• Cricket

Three journalists to leave England tour after visas expire

ESPN staff
January 23, 2014
Australia whitewashed England in the Ashes series © PA Photos

Three newspaper journalists look set to miss the remainder of England's tour of Australia due to being unable to extend their visas beyond 90 days.

John Etheridge, reporting for the Sun, will join Dean Wilson (Mirror) and Paul Newman (Daily Mail) will fly back to England and miss the Twenty20 series following the expiration of their visas.

It could be considered a lucky escape for the trio with England yet to beat the hosts; having been whitewashed 5-0 in the Ashes series, Alastair Cook's side have already lost the ODI series and are 3-0 down with two to play.

However, Etheridge is still holding on to hope that England's fortunes may be turned around and had hoped to be able to stay on and watch the tourists win a game.

"The regulations on Australian visas were tightened up last year," Etheridge told the Guardian. "Myself, Dean Wilson of the Mirror and Paul Newman of the Daily Mail are the only three journalists who have been doing the whole tour.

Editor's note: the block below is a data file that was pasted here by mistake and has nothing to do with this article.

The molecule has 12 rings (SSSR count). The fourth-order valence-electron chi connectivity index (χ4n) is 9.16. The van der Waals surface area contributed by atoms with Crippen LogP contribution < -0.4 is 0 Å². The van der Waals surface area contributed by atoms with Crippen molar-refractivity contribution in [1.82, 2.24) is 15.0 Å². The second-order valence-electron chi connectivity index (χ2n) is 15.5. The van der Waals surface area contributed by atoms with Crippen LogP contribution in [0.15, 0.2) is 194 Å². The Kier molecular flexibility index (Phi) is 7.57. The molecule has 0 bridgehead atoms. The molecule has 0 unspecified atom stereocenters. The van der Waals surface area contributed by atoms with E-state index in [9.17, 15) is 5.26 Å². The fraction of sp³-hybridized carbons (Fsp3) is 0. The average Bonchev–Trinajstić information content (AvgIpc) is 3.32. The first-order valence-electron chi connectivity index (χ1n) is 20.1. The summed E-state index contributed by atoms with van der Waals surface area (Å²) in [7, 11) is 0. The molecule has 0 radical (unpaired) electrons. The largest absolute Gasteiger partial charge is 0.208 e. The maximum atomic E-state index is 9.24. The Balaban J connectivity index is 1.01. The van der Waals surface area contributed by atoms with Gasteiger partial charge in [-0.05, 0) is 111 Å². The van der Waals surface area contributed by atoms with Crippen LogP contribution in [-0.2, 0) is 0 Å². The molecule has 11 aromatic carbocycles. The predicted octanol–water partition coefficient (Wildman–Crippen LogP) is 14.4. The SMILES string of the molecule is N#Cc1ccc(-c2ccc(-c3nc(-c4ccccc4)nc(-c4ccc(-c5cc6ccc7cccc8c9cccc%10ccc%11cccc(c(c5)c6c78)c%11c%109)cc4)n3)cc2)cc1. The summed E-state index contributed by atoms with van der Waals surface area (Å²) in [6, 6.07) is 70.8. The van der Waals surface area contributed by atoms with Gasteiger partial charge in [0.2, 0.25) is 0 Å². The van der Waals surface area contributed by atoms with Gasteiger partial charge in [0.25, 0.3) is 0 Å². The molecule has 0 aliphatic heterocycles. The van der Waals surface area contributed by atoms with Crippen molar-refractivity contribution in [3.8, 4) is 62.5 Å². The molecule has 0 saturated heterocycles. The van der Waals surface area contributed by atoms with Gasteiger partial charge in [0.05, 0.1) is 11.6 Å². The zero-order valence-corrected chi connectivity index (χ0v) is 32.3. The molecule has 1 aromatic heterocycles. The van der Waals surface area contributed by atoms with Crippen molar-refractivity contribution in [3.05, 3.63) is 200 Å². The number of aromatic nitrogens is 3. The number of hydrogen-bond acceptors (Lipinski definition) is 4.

"The visas we were given, [sub] class 400 I think, last for 90 days, and that leaves us about 10 days short. In fairness Cricket Australia have been very helpful on our behalf, and have tried to sort something out with the immigration authorities.

"But today we were told finally that all avenues have been exhausted, so myself and Dean have to go home after the fourth ODI, which means we miss the last game in Adelaide and the three Twenty20 games next week. We were hoping we might see England win a game!

"Paul can stay a couple more days because he arrived a couple of days later than us at the start of the tour, also in Perth. It's quite annoying, having done six Ashes tours, and not missed a day's cricket, to be told you can't stay. It just seems extraordinary to me that Cricket Australia arrange a tour that lasts 100 days but you can only get a visa to cover it for 90.

"We have hotels booked, expenses will be paid, so it's not as if we will be taking anything out of the country. It's just the intransigence of the Australian immigration department."

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